The winner of the competition was Carlo Cracco’s chef de cuisine, Matteo Baronetto (Cracco, Milan, Italy) , who wowed the judges with his Crema Quemada al Aceite con Cañaillas (Crême Brûlée made with extra virgen olive and winkles, or sea snails) scented with vanilla. This sensational dish was presented in two artistic silver serving vessels, one resembling a tea steeper and holding the Crema Quemada, the other a scalloped silver dish holding butter-like ribbons of a creamy extra virgen olive oil that could have passed for butter except for their distinctive olive oil flavor.

The jury, an international panel that included Rafael García Santos, Cristino Álvarez (Spain), Duarte Calvao (Portugal), Licia Granello (Italy), Jean Paul Perez (Belgium), Bob Noto (Italy), Jacques Trefoir (Brazil) and myself, judged the creations on culinary virtuosity, imagination, originality, and aesthetics, as well as the techniques used in making each dish and on how the presence of extra virgen olive oil was handled by each chef. In all these dishes, there was a lightness and fresh, healthy flavors that would be hard, if not impossible, to achieve with animal fats, so good Spanish extra virgen olive oils have become essential to achieving this healthful effect in kitchens around the western world. Matto Baronetto was awarded the 18,000 Euro prize and a sculpture trophy designed by Jaén artist Antonio Blanca.

Surrounding this intensive star chef conference is a gastronomic fair featuring products from around Spain: Joselito and other hams from Guijuelo (Salamanca), the Dehesa de Extremadura and Jabugo; a daily walk around tasting of more than 100 wines from Navarra; a multitude of stands promoting Spanish foods–cheeses, paprika, olives, tinned seafood, etc.; cookbook publishers’ stands from Montagud, De Re Coquinaría and Everest; and, of course, Spain’s superb extra virgen olive oils. One of the most frequented stands was the “Jaén, Paraiso Interior” (Inland Paradise) pavilion itself, where there were daily guided tastings of the fine extra Virgen olive oils, sponsored by the Junta de Andalucía and the Diputación Provincial de Jaén, a province that is literally one vast picudo variety olive orchard. The olive orchards of Jaén are so vast in fact that the Spanish poet Manuel Machado (brother of Antonio Machado, one of Spain’s best known 20th Century poets), in his famous “Ode to Andalucía” described the province simply as “silvery Jaén” due to the fact that in the slightest breeze the olive trees provide a constant light show of the dark-green leaf tops of the olivares alternating with flashes of silvery grey from their flip sides.

The daily tastings, of some dozen different quality Jaén extra Virgen olive oils were led by Anunciación Carpio Dueñas, a biologist who specializes in olive oil. Sra. Carpio and Jesús Zafra Ocaña from the Tourism, Local Development and Sustainability office of the Diputación Provincial of Jaén set up and led me through a private tasting of ten high quality, mostly Picual variety-based extra virgen olive oils from their province.

Using a map to show me the location in Jaén province of each olive oil producer, they expertly explained each of the different extra virgen olive oils, which included the newly bottled Vadolivo Gran Selección Royal, a deep green-yellow, pungent, grassy, complex, silky oil made from the Royal olive variety in the wild game region of the Sierra de Cazorla; Eolea Zumo de Oliva (olive “juice”), a very pungent, grassy, piquant, almondy, full-bodied blend of Picual, Picudo and Arbequina olives grown around Mengíbar near the famous town of Bailén; Oro Bailén Reserva Familiar, a deep green and intensely aromatic (fresh cut grass, plantains) with pronounced, gutsy flavors of stone fruits, but with a smooth, silky feel on the palate and Ánima Áurea, a much lighter, more neutral flavored Picual and Arbequina blend, both from the immediate area of Bailén; and Tierras de Canena Escencia Milénario, a green-gold, finely aromatic, light, smooth, silky, balanced oil from the higher altitude Picual-based orchards near the monumental towns of Baeza and Úbeda in north-central Jaén.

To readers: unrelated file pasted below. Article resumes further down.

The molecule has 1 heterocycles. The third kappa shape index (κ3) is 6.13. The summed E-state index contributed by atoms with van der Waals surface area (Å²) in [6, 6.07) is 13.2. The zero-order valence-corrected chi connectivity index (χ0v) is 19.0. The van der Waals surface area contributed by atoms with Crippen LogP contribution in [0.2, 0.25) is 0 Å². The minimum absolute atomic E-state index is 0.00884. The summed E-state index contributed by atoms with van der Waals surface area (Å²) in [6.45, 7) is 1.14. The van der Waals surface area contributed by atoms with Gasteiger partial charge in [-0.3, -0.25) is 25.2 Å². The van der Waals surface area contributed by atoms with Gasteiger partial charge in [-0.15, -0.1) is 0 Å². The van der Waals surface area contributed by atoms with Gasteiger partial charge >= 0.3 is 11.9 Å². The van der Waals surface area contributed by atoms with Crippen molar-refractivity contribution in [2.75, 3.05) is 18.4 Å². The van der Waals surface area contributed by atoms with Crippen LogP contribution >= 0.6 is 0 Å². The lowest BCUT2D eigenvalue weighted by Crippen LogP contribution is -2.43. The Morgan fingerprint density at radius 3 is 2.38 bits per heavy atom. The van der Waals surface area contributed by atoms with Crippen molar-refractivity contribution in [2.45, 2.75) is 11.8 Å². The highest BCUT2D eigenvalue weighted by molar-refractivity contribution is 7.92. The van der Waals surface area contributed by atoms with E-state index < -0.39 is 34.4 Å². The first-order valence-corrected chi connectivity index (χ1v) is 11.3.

From Escañuela, northwest of the capital, Jaén, the Cortijo de la Torre 100% Picual extra virgen olive oil was a pretty, deep green, had a pungent nose of fresh grass, green apples and green plantains, and was full of character with grassy, picante, almond and artichoke flavors that reached every corner of the mouth; from Torredonjimeno, just west of Jaén, Carmen Edición Limitada showed a lighter chartreuse color, had a ripe nose of apple and stone fruits and was very suave with only light bitterness and no picante flavors, which makes it ideal for dishes that call for a light olive oil flavor; from Pegalar, east of Jaén, Melgarejo Selección Gourmet was a pretty green-gold color, had a very clean nose with some typically grassy and appley aromas, and showed great structure, personality and balance with very pleasant grassy, bitter almond and olive flavors.

Two of the last oils came from the mountainous areas of northeastern Jaén province near La Puerta de Segura. Oro de Géave, which produces only 25.000 bottles of ecologically cultivated, unfiltered extra virgen olive oil was typically cloudy, had a nose of riper apple and was pungent with appley, bitter almond, picante flavors full of personality. Fuenroble, the Jaén oil with the greatest international distribution, comes from the Sierra de Segura National Park area. It had a deep green-chartreuse color, a nose with some grassiness, but more apple and green tomato and was very smooth and silky with complex, pleasing, apple, bitter almond and green tomato flavors.